Gabby Petito: Missing white woman syndrome

Social media influencer Gabby Petito was reported missing by her family on Sept. 11, 2021; police found her body on Sept. 21. Hundreds of news articles from varying sources covered her disappearance and the events leading up to it, dragging up every detail authorities provided. Meanwhile, the missing cases of Black and Indigenous people are going largely ignored, both by law enforcement and the media. 

Petito, a #VanLife influencer, documented her life on the road on Instagram, YouTube, and Tiktok over the past two years. In the weeks leading up to her disappearance she had been on a cross-country road trip with her fiance Brian Laundrie, who now has a warrant out for his arrest.

In Wyoming, the same state Petito disappeared from, more than 400 Indigenous people have gone missing over the last decade; they received little to no media coverage. Of the 543,000 missing persons cases in 2020, 36 percent were Black; however, Black people make up only 13 percent of the total U.S. population. These groups go missing at a disproportionate rate, and yet their cases are rarely given attention. 

This unequal media response is an example of “missing white woman syndrome” in which society fuels its fascination with the tragedies of young, attractive white women while turning a blind eye to the disappearances of hundreds of Black and Indigenous people.

There is a twisted sort of enjoyment society receives from following cases like Petito’s. For centuries, the stereotypes of the white damsel in distress and the victimized white woman have been perpetuated. In Petito’s situation, the result of this was the blurring of the line between a current event and a fictional crime show or podcast, and she became more of a character instead of a real person. This underwhelmed the tragedy of her death, and instead served to feed the media’s suspense story while people of color’s cases went neglected.  

The main causes of missing Black and Indigenous people, such as domestic violence, are often ignored. They are written off as drug or gang-related, as an unfortunate result of the inherent crime in the area, or as the victim’s own fault for living in a place where such things are common. Children of color who disappear are most often thought to be runaways. Because of these incorrect assumptions, these cases do not receive appropriate attention from law enforcement. 

This issue is rooted in deeply ingrained racism and inequalities in our society, but there are ways to combat it. Accountability for both law enforcement and the media should be increased in order to ensure each missing persons case, no matter the race of the victim, is given an appropriate response. More diversity in the newsroom would help to oppose this obsession with white danger. The perpetuation of this inequality is costing lives, so working against it is crucial.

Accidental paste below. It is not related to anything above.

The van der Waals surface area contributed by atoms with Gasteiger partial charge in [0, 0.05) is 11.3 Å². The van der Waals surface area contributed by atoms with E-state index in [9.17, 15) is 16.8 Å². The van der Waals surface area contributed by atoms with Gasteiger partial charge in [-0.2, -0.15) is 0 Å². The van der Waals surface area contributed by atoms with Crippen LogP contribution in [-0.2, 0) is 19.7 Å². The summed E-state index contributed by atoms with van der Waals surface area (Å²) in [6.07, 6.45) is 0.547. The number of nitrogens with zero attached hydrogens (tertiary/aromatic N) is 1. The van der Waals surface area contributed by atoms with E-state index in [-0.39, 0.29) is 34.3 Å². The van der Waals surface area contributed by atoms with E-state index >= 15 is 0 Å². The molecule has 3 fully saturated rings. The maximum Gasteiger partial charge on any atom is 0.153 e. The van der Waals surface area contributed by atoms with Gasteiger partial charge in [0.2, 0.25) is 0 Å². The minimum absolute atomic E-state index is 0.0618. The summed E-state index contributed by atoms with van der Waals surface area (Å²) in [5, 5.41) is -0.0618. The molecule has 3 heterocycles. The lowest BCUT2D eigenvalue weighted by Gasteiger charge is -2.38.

6 thoughts on “Gabby Petito: Missing white woman syndrome

  • October 26, 2021 at 9:55 am

    This is such a crazy thing too because not only are the missing Black and Indigenous people dehumanized, but so are the white women. When people of color go missing they get brushed aside. The amount of coverage they get is minimal, if any. However, when white women go missing, they become a character in someones perverted fantasy of saving a ‘helpless’ woman.

  • October 26, 2021 at 8:43 am

    I can see how people are treating this case as if it were some sort of entertainment. I’ve seen comments online about how “it’s would be a great true crime documentary” or something like that which I think is completely inappropriate. Petito’s case led to the discovery of other missing people which reveals that law enforcement is capable, but they only put this much effort into it because of the large media presence. Missing people of color are just as important, but they never seem to get the same attention as their white counterparts.

  • October 26, 2021 at 8:14 am

    I was thinking the same exact thing when this story broke but I felt weird saying it. Truth be told, there really is no attention for people of color when they are missing. The police can do their jobs when they want to, however, they simply pick and choose who they really put efforts in searching for.

  • October 25, 2021 at 11:21 am

    This is a sad but very true fact. This has been going on for way too long, I’m glad to see that people are now bringing it to light. We often don’t talk about such sensitive subjects because they can make people uncomfortable. When it’s hurting more people and their families to not talk about “missing white woman syndrome”

  • October 25, 2021 at 9:45 am

    Why would the boyfriends parents hide there son , and let him get away . It Crazy to me because the the bfs motive was not necessary

  • October 25, 2021 at 7:53 am

    There were thousands of protests held these past years demanding that the large numbers of missing Indigenous women to be found, and yet the fact that those demands have still yet to be taken seriously is really upsetting. When you see how disproportionately these cases happen and are handled it’s really disturbing, there are thousands of Indigenous and people of color who have yet to be found, and yet one white woman brings a media frenzy. While it’s good they take the time to find her, it cannot be ignored the other women that they have neglected to find or even mention in the media. I hope that the demands of Indigenous people and people of color are listened to soon, and that there is some progress in those cases.

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